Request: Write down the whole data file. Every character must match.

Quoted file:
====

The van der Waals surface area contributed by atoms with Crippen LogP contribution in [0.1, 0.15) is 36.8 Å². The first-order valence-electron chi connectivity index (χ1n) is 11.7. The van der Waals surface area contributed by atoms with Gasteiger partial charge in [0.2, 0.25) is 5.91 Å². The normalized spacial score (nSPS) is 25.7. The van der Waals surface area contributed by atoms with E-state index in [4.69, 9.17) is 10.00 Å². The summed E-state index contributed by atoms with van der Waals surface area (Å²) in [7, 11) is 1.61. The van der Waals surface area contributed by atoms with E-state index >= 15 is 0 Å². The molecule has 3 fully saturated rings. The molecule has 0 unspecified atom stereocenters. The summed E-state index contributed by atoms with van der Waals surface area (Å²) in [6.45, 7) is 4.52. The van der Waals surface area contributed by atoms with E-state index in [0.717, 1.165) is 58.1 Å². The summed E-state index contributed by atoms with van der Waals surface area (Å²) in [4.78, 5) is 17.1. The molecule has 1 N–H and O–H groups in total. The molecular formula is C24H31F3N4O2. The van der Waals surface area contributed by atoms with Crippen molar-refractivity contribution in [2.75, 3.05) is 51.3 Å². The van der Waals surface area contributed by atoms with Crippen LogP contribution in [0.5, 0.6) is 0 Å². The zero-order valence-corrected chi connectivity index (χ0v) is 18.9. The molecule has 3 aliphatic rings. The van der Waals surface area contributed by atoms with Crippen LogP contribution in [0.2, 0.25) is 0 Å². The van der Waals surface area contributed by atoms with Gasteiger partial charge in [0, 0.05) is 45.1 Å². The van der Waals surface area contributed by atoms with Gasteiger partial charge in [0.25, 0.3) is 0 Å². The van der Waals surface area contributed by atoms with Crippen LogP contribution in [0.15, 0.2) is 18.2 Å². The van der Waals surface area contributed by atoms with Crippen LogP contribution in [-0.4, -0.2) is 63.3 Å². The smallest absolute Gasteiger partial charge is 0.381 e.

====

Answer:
The van der Waals surface area contributed by atoms with Crippen LogP contribution in [0.1, 0.15) is 36.8 Å². The first-order valence-electron chi connectivity index (χ1n) is 11.7. The van der Waals surface area contributed by atoms with Gasteiger partial charge in [0.2, 0.25) is 5.91 Å². The normalized spacial score (nSPS) is 25.7. The van der Waals surface area contributed by atoms with E-state index in [4.69, 9.17) is 10.00 Å². The summed E-state index contributed by atoms with van der Waals surface area (Å²) in [7, 11) is 1.61. The van der Waals surface area contributed by atoms with E-state index >= 15 is 0 Å². The molecule has 3 fully saturated rings. The molecule has 0 unspecified atom stereocenters. The summed E-state index contributed by atoms with van der Waals surface area (Å²) in [6.45, 7) is 4.52. The van der Waals surface area contributed by atoms with E-state index in [0.717, 1.165) is 58.1 Å². The summed E-state index contributed by atoms with van der Waals surface area (Å²) in [4.78, 5) is 17.1. The molecule has 1 N–H and O–H groups in total. The molecular formula is C24H31F3N4O2. The van der Waals surface area contributed by atoms with Crippen molar-refractivity contribution in [2.75, 3.05) is 51.3 Å². The van der Waals surface area contributed by atoms with Crippen LogP contribution in [0.5, 0.6) is 0 Å². The zero-order valence-corrected chi connectivity index (χ0v) is 18.9. The molecule has 3 aliphatic rings. The van der Waals surface area contributed by atoms with Crippen LogP contribution in [0.2, 0.25) is 0 Å². The van der Waals surface area contributed by atoms with Gasteiger partial charge in [0, 0.05) is 45.1 Å². The van der Waals surface area contributed by atoms with Gasteiger partial charge in [0.25, 0.3) is 0 Å². The van der Waals surface area contributed by atoms with Crippen LogP contribution in [0.15, 0.2) is 18.2 Å². The van der Waals surface area contributed by atoms with Crippen LogP contribution in [-0.4, -0.2) is 63.3 Å². The smallest absolute Gasteiger partial charge is 0.381 e.